The Commission is commit to establish the Common European Asylum System by 2012

According to the Commission, the 'asylum legislative package', i.e. the modified proposals on the Reception Conditions and the Asylum Procedures Directives will ensure faster, fairer and more efficient rules to the benefit of Member States and people seeking international protection. Cecilia Malmström, Commissioner for Home Affairs stated on this issue that is why EU must respect its commitment to establish a Common European Asylum System by 2012.

The Commission first made proposals to amend the Reception Conditions Directive in December 2008 and the Asylum Procedures in October 2009. The package presented now takes into account the progress made during the negotiations between the European Parliament and the Council, as well as during consultations with other actors (such as UNHCR and NGOs).

Changes made to the proposal on the Asylum Procedures Directive aim to simplify and clarify rules in order to: 

  • make implementation easier for Member States, in particular when dealing with a large number of simultaneous asylum claims.
  • provide that Member States may accelerate procedures and examine at the border claims that are clearly unconvincing or made by applicants who pose a danger to national security or public order.
  • increase the quality of decision-making at first instance, through more practical measures to help an applicant understand the procedure, or by providing appropriate training to the personnel examining and making decisions on applications.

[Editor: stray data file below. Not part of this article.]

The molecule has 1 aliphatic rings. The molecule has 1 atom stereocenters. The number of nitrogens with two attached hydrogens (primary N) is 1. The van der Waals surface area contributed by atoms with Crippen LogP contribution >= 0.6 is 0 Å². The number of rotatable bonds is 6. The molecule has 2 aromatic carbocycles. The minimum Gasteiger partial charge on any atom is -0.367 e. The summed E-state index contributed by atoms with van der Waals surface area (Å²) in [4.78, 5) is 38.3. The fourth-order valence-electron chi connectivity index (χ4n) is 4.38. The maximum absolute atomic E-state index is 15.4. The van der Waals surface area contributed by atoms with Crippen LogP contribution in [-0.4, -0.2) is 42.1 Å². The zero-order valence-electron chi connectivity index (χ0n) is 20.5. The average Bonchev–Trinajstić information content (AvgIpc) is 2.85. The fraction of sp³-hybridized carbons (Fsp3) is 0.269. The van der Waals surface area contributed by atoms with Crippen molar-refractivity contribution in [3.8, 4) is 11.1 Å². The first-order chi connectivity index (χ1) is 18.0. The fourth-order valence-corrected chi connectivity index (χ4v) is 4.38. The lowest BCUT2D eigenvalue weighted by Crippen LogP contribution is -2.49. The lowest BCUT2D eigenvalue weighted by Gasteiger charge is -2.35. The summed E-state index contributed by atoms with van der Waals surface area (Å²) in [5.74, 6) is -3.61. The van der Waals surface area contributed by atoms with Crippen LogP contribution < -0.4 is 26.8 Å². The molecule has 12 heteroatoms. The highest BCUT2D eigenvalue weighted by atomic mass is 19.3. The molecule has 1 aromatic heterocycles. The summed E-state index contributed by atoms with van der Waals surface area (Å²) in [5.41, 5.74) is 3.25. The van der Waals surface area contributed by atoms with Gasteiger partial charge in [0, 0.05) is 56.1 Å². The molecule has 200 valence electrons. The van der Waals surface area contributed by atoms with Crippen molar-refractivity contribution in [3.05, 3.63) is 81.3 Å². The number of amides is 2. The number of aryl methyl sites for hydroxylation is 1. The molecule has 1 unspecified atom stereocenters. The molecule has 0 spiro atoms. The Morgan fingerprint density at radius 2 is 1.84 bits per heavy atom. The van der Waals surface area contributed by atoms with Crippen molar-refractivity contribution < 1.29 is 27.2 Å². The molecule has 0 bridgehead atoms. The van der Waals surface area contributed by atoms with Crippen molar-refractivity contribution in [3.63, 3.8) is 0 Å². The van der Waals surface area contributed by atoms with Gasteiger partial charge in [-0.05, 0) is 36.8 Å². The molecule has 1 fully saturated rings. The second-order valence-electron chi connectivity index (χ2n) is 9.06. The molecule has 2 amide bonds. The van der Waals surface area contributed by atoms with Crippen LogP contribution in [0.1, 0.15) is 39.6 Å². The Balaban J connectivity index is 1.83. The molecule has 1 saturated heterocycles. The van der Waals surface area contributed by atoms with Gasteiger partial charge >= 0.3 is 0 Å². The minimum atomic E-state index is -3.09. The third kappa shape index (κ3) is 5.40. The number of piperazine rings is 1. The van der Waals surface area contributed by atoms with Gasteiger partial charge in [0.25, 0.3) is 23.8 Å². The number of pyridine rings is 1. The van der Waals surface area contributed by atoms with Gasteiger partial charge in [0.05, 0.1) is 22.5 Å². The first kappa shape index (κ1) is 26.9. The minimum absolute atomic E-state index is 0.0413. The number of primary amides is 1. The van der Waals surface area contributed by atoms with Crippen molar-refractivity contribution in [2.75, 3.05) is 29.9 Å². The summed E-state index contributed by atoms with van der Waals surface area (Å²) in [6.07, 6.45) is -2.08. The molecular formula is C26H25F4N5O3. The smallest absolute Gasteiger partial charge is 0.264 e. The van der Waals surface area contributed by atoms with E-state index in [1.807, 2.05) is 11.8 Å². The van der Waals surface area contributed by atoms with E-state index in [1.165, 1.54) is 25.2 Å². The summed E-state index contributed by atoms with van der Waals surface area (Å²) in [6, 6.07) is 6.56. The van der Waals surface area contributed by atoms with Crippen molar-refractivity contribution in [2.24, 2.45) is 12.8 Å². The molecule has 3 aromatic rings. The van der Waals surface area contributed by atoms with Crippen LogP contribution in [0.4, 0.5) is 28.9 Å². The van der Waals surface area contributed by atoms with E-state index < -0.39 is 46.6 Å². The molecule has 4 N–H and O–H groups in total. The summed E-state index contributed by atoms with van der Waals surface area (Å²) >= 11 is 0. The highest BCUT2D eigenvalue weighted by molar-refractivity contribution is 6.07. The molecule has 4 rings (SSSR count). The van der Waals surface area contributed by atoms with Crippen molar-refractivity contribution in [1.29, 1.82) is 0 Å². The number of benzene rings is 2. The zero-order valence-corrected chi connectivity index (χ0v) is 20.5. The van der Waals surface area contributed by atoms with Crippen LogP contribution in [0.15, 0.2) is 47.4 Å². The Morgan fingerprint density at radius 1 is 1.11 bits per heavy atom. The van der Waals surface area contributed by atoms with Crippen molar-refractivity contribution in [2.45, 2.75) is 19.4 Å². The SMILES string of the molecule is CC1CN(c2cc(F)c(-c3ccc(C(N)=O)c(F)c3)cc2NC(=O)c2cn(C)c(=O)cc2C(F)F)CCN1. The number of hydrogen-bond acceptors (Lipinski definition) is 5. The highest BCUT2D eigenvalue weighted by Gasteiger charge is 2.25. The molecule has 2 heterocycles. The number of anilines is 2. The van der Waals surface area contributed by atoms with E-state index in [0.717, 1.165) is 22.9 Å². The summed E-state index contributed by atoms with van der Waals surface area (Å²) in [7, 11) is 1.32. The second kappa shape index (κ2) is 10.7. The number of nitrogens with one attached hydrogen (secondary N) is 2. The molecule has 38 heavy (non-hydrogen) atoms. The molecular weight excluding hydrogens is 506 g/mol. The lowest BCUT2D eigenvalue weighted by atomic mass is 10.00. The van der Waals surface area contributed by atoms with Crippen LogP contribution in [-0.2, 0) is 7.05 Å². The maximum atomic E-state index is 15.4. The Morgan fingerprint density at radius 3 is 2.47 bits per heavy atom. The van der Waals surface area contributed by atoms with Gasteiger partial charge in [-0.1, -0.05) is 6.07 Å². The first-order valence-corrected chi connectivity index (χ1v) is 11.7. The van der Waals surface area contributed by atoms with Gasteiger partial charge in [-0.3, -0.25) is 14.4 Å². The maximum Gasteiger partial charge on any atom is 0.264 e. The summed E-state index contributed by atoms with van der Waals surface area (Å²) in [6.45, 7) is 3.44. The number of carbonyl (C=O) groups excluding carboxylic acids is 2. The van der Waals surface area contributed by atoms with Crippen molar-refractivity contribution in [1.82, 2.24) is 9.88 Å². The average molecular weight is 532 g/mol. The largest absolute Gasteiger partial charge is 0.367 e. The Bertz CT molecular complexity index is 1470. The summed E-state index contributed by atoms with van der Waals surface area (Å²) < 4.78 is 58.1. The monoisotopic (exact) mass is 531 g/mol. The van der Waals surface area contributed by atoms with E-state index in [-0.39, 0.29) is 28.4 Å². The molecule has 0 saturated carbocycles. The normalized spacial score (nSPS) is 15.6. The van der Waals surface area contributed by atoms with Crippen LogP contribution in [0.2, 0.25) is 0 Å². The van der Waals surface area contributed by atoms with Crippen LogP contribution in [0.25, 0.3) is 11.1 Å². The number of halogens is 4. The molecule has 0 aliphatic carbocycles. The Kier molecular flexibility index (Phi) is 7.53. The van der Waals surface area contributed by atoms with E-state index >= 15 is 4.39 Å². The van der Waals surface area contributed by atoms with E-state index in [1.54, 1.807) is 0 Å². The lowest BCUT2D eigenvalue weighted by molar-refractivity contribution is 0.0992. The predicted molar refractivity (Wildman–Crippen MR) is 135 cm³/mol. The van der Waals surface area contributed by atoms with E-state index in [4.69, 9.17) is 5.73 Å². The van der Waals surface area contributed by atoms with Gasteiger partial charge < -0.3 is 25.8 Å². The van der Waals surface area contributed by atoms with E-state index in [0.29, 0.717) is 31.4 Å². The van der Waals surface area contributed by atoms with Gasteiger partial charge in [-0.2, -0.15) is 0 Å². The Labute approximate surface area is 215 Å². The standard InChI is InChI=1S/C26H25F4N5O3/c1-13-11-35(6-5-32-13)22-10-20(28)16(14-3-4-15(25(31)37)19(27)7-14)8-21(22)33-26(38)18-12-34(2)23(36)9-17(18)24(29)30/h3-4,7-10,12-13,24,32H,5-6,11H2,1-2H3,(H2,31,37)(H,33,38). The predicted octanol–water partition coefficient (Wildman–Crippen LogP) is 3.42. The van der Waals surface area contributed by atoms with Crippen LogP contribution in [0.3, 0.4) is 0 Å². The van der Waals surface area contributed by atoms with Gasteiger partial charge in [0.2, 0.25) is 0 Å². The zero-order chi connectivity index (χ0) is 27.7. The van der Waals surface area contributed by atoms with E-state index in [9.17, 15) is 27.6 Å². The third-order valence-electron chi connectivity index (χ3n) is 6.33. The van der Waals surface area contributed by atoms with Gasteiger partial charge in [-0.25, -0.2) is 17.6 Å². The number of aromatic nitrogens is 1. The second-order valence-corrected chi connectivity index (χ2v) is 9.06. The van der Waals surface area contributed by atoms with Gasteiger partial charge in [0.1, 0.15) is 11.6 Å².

• guarantee access to protection. Clarifications concern the initial steps to be taken in the asylum procedure by border guards, police officers and other authorities who first come into contact with persons seeking protection.
  • clarify the rules regarding the possibility for asylum seekers to reapply if his/her circumstances have changed, and to prevent potential abuse of the system.
  • enhance coherence with other instruments of the EU asylum acquis, such as the European Asylum Support Office (EASO). A more concrete role for the EASO is foreseen in the provisions on training and access to the asylum procedure. 

Modifications to the proposal on the Reception Conditions Directive provide more clarity and flexibility, in order to:

  • make implementation easier for Member States. More latitude in the implementation of measures will help to reduce financial costs and administrative burdens.
  • ensure clear rules which strictly delimit the possibility to detain asylum seekers. The revised proposal maintains high standards of treatment in relation to detention; restrictions on the right to free movement should only be applied under clear, common and exhaustive grounds and only when necessary and proportionate.
  • ensure dignified standards of living, through national measures for the identification of the special needs of vulnerable persons, such as minors and victims of torture
  • facilitate access to employment for asylum seekers while allowing flexibility to Member States during the period when applications are being examined at first instance, or if they are faced with large numbers of simultaneous asylum requests.

The two proposals will now be presented at the 9th of June Justice and Home Affairs Council. In order to become law they will need the support of the European Parliament and of a qualified majority of Member States.